Canadians now have more information about access to mental health and addictions services and to home and community care in their province or territory. Today, the Canadian Institute for Health Information (CIHI) released results for 3 new pan-Canadian indicators:
- Self-Harm, Including Suicide
- Caregiver Distress
- New Long-Term Care Residents Who Potentially Could Have Been Cared for at Home
The data pre-dates the COVID-19 pandemic. While the extent of the impact of COVID-19 on access to mental health and addictions services and to home and community care is not yet known, CIHI’s data represents a baseline from which progress can be measured over time.
Thousands of Canadians a year are hospitalized or die after intentionally harming themselves
- In 2018, 25,000 Canadians were hospitalized or died after intentionally harming themselves. Hospitalization rates were highest among girls and women age 10 to 24, while death rates were highest among men age 45 and older.
1 in 3 unpaid caregivers in Canada are distressed
- In 2018–2019, 96% of people receiving long-term home care had an unpaid caregiver. More than a third of these caregivers had feelings of distress, anger or depression, and/or were unable to continue in their caring activities.
1 in 9 new long-term care residents potentially could have been cared for at home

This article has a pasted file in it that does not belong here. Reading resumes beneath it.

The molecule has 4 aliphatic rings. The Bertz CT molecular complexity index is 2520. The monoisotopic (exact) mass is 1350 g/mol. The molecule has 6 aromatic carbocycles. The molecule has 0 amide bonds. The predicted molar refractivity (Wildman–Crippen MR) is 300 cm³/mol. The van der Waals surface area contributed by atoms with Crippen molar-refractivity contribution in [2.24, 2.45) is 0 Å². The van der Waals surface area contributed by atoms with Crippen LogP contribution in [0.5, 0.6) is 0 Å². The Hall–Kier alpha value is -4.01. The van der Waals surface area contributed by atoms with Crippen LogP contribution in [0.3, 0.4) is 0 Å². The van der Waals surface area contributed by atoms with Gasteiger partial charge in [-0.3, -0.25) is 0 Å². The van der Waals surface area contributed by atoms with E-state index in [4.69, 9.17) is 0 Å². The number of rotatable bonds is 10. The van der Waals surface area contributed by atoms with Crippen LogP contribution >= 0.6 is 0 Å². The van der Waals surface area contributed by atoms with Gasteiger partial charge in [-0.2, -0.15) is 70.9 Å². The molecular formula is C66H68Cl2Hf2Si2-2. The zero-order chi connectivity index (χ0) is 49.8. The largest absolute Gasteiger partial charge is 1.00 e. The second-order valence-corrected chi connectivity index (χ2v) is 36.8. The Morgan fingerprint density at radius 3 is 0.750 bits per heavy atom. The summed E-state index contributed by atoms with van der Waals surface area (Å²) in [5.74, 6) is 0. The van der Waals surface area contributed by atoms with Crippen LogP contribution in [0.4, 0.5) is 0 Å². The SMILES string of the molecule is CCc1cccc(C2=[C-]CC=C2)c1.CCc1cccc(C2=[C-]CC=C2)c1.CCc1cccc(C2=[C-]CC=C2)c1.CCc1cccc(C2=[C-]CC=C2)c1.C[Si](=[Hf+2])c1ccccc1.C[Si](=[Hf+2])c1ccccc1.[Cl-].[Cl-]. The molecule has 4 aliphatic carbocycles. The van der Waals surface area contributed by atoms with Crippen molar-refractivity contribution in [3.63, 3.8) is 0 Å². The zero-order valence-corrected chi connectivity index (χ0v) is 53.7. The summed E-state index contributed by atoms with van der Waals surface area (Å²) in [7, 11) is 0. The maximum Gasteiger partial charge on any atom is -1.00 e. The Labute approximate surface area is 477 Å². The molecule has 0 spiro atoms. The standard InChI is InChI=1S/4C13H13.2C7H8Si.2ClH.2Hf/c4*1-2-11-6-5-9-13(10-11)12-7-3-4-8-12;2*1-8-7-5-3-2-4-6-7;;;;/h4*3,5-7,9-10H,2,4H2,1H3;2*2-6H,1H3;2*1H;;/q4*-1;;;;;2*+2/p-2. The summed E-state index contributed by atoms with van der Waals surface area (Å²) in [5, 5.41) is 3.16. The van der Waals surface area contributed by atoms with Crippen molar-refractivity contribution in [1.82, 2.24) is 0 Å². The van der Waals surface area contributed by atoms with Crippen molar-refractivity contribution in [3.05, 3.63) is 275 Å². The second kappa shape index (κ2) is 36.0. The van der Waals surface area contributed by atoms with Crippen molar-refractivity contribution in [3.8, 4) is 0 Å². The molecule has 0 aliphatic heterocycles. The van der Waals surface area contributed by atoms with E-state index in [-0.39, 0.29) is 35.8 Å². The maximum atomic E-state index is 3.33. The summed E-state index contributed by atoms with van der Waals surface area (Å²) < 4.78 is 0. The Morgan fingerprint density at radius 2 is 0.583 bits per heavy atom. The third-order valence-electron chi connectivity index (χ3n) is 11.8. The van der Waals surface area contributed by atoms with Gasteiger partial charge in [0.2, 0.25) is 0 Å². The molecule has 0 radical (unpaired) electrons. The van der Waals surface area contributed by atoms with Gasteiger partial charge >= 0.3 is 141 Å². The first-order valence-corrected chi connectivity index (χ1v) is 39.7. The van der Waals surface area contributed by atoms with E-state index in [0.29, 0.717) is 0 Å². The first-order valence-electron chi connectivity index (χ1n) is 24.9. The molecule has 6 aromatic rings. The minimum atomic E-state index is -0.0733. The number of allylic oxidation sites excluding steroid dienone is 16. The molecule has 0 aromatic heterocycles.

- In 2018–2019, more than 5,000 long-term care spaces in reporting provinces and territories were occupied by new residents who potentially could have been cared for at home with the proper supports in place.
Why these new indicators?
These indicators are part of an agreement known as Shared Health Priorities — a 10-year commitment by governments across Canada to improve access to home and community care and to mental health and addictions services. In June 2018, Canada’s health ministers endorsed 12 indicators that had been recommended by CIHI and federal, provincialReferencei and territorial representatives in consultation with Canadians. Results for the first 3 indicators were released in 2019 and updated in May 2020 — they are available in CIHI’s Your Health System: In Brief web tool.
The endorsement of these indicators marked a significant step toward improving access to services and support in sectors that are important to Canadians. CIHI will work with governments across Canada to report annually on these indicators. Over time, these indicators will begin to tell a clearer story about access to care across the country, identify where there are gaps in services and help to make meaningful changes in order to improve the experiences of Canadian patients and their families.
The Canadian Institute for Health Information (CIHI) is an independent, not-for-profit organization dedicated to providing essential health information to all Canadians.
CIHI works closely with federal, provincial and territorial partners and stakeholders throughout Canada to gather, package and disseminate information to inform policy, management, care and research, leading to better and more equitable health outcomes for all Canadians.
Health information has become one of society’s most valuable public goods. For 25 years, CIHI has set the pace on data privacy, security, accessibility and innovation to improve Canada’s health systems.
CIHI: Better data. Better decisions. Healthier Canadians.
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- The federal government agreed to an asymmetrical arrangement with Quebec, distinct from the Common Statement of Principles.